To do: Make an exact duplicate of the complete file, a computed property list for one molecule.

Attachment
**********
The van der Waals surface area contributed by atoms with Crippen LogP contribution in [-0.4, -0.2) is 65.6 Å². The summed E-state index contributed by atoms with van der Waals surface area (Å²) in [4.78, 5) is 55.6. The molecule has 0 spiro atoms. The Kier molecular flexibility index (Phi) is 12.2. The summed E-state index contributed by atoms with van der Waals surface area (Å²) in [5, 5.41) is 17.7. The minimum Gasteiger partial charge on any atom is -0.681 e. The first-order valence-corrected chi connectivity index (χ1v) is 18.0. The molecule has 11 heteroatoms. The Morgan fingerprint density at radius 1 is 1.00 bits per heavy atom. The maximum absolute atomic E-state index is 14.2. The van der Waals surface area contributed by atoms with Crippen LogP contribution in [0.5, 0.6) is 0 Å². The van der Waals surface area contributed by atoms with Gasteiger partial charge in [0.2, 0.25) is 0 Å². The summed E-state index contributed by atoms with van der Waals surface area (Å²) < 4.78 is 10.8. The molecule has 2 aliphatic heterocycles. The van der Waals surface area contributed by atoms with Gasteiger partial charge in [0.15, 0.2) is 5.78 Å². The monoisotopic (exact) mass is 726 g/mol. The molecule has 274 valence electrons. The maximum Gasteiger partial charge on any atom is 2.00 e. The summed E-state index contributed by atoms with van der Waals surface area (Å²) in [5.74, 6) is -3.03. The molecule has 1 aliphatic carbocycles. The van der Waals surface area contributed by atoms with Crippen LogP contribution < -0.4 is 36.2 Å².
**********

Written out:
The van der Waals surface area contributed by atoms with Crippen LogP contribution in [-0.4, -0.2) is 65.6 Å². The summed E-state index contributed by atoms with van der Waals surface area (Å²) in [4.78, 5) is 55.6. The molecule has 0 spiro atoms. The Kier molecular flexibility index (Phi) is 12.2. The summed E-state index contributed by atoms with van der Waals surface area (Å²) in [5, 5.41) is 17.7. The minimum Gasteiger partial charge on any atom is -0.681 e. The first-order valence-corrected chi connectivity index (χ1v) is 18.0. The molecule has 11 heteroatoms. The Morgan fingerprint density at radius 1 is 1.00 bits per heavy atom. The maximum absolute atomic E-state index is 14.2. The van der Waals surface area contributed by atoms with Crippen LogP contribution in [0.5, 0.6) is 0 Å². The van der Waals surface area contributed by atoms with Gasteiger partial charge in [0.2, 0.25) is 0 Å². The summed E-state index contributed by atoms with van der Waals surface area (Å²) < 4.78 is 10.8. The molecule has 2 aliphatic heterocycles. The van der Waals surface area contributed by atoms with Gasteiger partial charge in [0.15, 0.2) is 5.78 Å². The monoisotopic (exact) mass is 726 g/mol. The molecule has 274 valence electrons. The maximum Gasteiger partial charge on any atom is 2.00 e. The summed E-state index contributed by atoms with van der Waals surface area (Å²) in [5.74, 6) is -3.03. The molecule has 1 aliphatic carbocycles. The van der Waals surface area contributed by atoms with Crippen LogP contribution < -0.4 is 36.2 Å².